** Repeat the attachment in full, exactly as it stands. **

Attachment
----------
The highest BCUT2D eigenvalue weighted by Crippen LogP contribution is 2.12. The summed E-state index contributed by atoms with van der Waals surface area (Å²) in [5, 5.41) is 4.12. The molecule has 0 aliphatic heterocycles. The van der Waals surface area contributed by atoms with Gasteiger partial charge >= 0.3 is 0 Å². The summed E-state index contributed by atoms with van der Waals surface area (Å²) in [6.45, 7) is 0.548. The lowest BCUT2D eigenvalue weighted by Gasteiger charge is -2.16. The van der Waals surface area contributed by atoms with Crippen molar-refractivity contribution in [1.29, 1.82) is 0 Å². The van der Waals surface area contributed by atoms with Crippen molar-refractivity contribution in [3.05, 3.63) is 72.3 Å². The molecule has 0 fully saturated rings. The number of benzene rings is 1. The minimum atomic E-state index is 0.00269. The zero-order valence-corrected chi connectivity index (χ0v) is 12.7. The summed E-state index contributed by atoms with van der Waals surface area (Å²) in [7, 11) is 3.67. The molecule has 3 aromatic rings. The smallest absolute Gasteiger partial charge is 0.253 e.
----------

The highest BCUT2D eigenvalue weighted by Crippen LogP contribution is 2.12. The summed E-state index contributed by atoms with van der Waals surface area (Å²) in [5, 5.41) is 4.12. The molecule has 0 aliphatic heterocycles. The van der Waals surface area contributed by atoms with Gasteiger partial charge >= 0.3 is 0 Å². The summed E-state index contributed by atoms with van der Waals surface area (Å²) in [6.45, 7) is 0.548. The lowest BCUT2D eigenvalue weighted by Gasteiger charge is -2.16. The van der Waals surface area contributed by atoms with Crippen molar-refractivity contribution in [1.29, 1.82) is 0 Å². The van der Waals surface area contributed by atoms with Crippen molar-refractivity contribution in [3.05, 3.63) is 72.3 Å². The molecule has 0 fully saturated rings. The number of benzene rings is 1. The minimum atomic E-state index is 0.00269. The zero-order valence-corrected chi connectivity index (χ0v) is 12.7. The summed E-state index contributed by atoms with van der Waals surface area (Å²) in [7, 11) is 3.67. The molecule has 3 aromatic rings. The smallest absolute Gasteiger partial charge is 0.253 e.